After a nerve is cut, there are a series of biological events which take place. Locally, the distal nerve segment (and a little of the proximal segment) undergoes Wallerian degeneration, leaving behind empty nerve sheaths. The proximal nerve end would then be primed to regenerate and attempt to reconnect with the other cut end. However this is not possible without surgery if the nerve has been completely severed.

Without restoring the neural continuity in time, for a motor nerve the motor endplates would degenerate and the muscle that it innervates would begin to decrease in volume (muscle wasting or atrophy). Centrally at the spinal cord, the neuronal cells undergo a process akin to programmed cell death (apoptopsis) and the cortical area in the brain (homunculus) that is normally occupied by the injured nerve would be lost due to the lack of neural signals. In short, a cut nerve not only has an effect locally at the wound but also has a negative impact on the brain, the spinal cord and the end-organ!

Key message

If a nerve is cut, repair it early.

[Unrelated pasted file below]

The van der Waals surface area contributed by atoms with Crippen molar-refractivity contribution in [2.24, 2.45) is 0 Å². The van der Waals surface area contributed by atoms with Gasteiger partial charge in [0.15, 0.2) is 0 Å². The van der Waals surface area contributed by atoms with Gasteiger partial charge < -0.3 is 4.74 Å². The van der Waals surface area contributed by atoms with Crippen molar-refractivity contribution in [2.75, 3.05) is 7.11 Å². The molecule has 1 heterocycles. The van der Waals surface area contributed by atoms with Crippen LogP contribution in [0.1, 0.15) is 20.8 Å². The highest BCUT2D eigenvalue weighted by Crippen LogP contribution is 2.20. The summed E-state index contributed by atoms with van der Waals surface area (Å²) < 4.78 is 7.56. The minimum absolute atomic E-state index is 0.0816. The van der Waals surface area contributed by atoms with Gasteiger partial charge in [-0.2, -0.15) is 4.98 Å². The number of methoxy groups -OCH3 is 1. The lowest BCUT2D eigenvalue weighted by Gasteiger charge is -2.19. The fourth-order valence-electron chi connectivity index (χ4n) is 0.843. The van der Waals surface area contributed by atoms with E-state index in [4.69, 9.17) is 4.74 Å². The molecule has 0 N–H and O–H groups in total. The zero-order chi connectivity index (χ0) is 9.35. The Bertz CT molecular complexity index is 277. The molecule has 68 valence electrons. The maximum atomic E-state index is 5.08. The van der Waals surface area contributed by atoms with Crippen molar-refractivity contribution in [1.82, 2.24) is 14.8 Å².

There are some prerequisites to performing a primary nerve repair in order to achieve the optimum outcome:

  1. Skeletal stability
  2. Healthy tissue bed
  3. Healthy nerve ends
  4. No undue tension
  5. Adequate soft tissue coverage

Repair Techniques

A repair may be achieved using microsutures or fibrinogen glue or a combination of the two. There are two basic techniques of nerve repair:

  1. Epineurial repair – A relatively simpler technique and the alignment is less exact but there is less trauma to the nerve ends. 
  2. Group fascicular repair – In theory this confers better alignment but it is at the expense of greater scarring and longer operating time.

Key message

The functional results of group fascicular repair have not been shown to be more superior to that of epineurial repair.


The functional outcomes of a nerve repair are influenced by a number of factors:

1. Patient factor - Age
2. Injury factors - Level of injury (distal versus proximal)
- Type of nerve (pure sensory/motor versus mixed)
- Condition of nerve ends

3. Surgical factors - Delay to repair
- Length of gap
- Surgeon’s skills

Key message

Despite the many advances made in microsurgical techniques and instrumentation, the functional outcome of a repaired nerve will never be exactly the same as before the injury. Injury prevention is definitely better than cure!


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